Most times in the media and medical journals, dopamine, a catecholamine neurotransmitter associated with many psychiatric diseases, is often referred to as the reward or “feel-good” molecule. This may no longer be entirely true because a new study by Erin Calipari, an assistant professor of pharmacology, and a postdoctoral fellow in his lab, Munir Gunes Kutlu, have shown that just as the level of dopamine increases in pleasurable stimulus, it may also be increased by a stressful stimulus.
Dopamine has been a very critical molecule in our body, and for a long time known to be an important influencer in many psychiatric ailments. This discovery is expected to trigger a reevaluation of the true role of dopamine in the cause and treatment of these diseases.
The lead researcher, who is also a faculty member at the Vanderbilt Brain Institute and the Center for Addiction Research, insinuated that in the science world, though dopamine is identified to be essential in learning and memory, its exact function in the brain is not yet detailed.
What was found
A common suggestive theory, the reward prediction error theory, deduce that dopamine is an indicator for imminent rewards, and a tracker of the errors we make when aiming at getting rewards. However, a fresh study funded by the National Institutes of Health grants, and some other philanthropic institutions resulted in explaining that the RPE theory is not true in all the cases, by demonstrating that rewarding, as well as a stressful stimulus, will cause an increase in dopamine levels in the brain. Furthermore, the research revealed that dopamine is not even a feel-good hormone at all, it only helps to encrypt all significant life events, and surges irrespective of the beneficial or harmful outcome of each event.
A partner to this research includes the vice-chair of biochemistry and molecular medicine at UC Davis- Prof. Lin Tian, who used advanced technologies to examine novel changes in dopamine release with a wide array of neurobehavioral changes. The researcher then analyzed the data using machine learning and optogenetic manipulations.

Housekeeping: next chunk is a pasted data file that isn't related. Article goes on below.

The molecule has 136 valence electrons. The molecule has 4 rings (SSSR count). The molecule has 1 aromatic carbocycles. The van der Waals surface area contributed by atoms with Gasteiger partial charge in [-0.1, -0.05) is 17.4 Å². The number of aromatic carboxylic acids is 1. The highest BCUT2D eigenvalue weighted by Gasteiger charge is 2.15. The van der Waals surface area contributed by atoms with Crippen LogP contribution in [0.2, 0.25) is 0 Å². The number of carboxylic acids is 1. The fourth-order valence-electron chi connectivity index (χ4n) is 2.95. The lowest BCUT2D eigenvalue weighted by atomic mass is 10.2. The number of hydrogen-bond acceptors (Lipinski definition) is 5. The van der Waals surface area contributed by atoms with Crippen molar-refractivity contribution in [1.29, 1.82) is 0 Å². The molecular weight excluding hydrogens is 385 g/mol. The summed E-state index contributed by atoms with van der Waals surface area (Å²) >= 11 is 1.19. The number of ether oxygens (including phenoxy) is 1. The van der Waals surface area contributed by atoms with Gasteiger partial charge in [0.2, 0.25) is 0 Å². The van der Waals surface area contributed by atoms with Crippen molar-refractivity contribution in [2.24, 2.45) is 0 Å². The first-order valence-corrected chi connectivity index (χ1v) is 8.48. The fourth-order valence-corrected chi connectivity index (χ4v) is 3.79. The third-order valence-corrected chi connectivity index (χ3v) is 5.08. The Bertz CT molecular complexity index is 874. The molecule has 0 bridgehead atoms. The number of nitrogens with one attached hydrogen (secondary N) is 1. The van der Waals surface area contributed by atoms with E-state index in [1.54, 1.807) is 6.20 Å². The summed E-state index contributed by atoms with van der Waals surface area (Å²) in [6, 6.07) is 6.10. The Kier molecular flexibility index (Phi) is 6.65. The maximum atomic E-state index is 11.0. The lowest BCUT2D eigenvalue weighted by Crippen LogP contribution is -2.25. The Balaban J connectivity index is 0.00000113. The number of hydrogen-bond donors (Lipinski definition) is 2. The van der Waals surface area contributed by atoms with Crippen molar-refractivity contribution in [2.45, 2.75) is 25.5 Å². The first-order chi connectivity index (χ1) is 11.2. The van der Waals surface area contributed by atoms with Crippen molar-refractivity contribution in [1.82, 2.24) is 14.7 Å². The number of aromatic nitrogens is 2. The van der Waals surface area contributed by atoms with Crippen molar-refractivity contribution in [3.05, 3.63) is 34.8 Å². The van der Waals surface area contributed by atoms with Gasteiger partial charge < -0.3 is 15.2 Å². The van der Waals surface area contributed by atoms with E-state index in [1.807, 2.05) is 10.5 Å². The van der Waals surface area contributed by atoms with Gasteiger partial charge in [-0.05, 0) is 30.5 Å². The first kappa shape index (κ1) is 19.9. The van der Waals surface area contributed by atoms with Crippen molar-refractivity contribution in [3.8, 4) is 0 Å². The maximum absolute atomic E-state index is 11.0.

More research is needed
Before this discovery, the entire science community believed, that all drugs of abuse facilitate the release of dopamine by neurons. This fanned the flames that dopamine was the reward molecule that induces appetitive behaviors. In contrast, this new research has established a model substantiating a more complex role of dopamine in the reward system and will instigate us to revisit the previous model of addiction founded solely on the dopamine-reward architecture.
After this, what next?
The outcome generated a new behavioral model that, according to Calipari, shows “accurate prediction of the behavioral impact of optogenetic perturbations of dopamine release.” This new knowledge has updated our information on dopamine and will incite authors and publishers to review the functions of dopamine in the central nervous system.
Professionally. we believe this new knowledge will influence every step in the management of several psychiatric illnesses. Scientists now have a clearer view of the impact of every minute change in dopamine levels on our behavior. The clinical application of this is that, for instance, in Parkinson’s disease where dopamine is believed to be deficient in the substantia nigra, we could in the future, develop models that can adequately titrate dopamine alone or with some other neurotransmitters to get a lasting remission with minimal extrapyramidal effects.
Having realized that dopamine also surges in events of a stressful stimulus, it has become clearer that in psychosis, which for long have been treated with dopamine antagonists, we may develop treatment models that will take the imbalance in other neurotransmitters into consideration.
The same model will also be applied in the management of depression and anxiety, where scientists have considered only the influence of the deficiency or excesses of dopamine and serotonin in the pathogenesis of these psychiatric ailments.
With this discovery, we hope to have a better understanding of the functions of this decisive neurotransmitters as it is implicated in a vast majority of psychiatric diseases, ranging from Parkinson’s to depression, anxiety, schizophrenia, etc. Understanding the effect of dopamine opulence or deficit will be key in the next phase of the diagnosis and evidence-based treatment of these diseases.
Subsequently using this new framework will also enhance the treatment of drug addiction as pertains to the role of dopamine.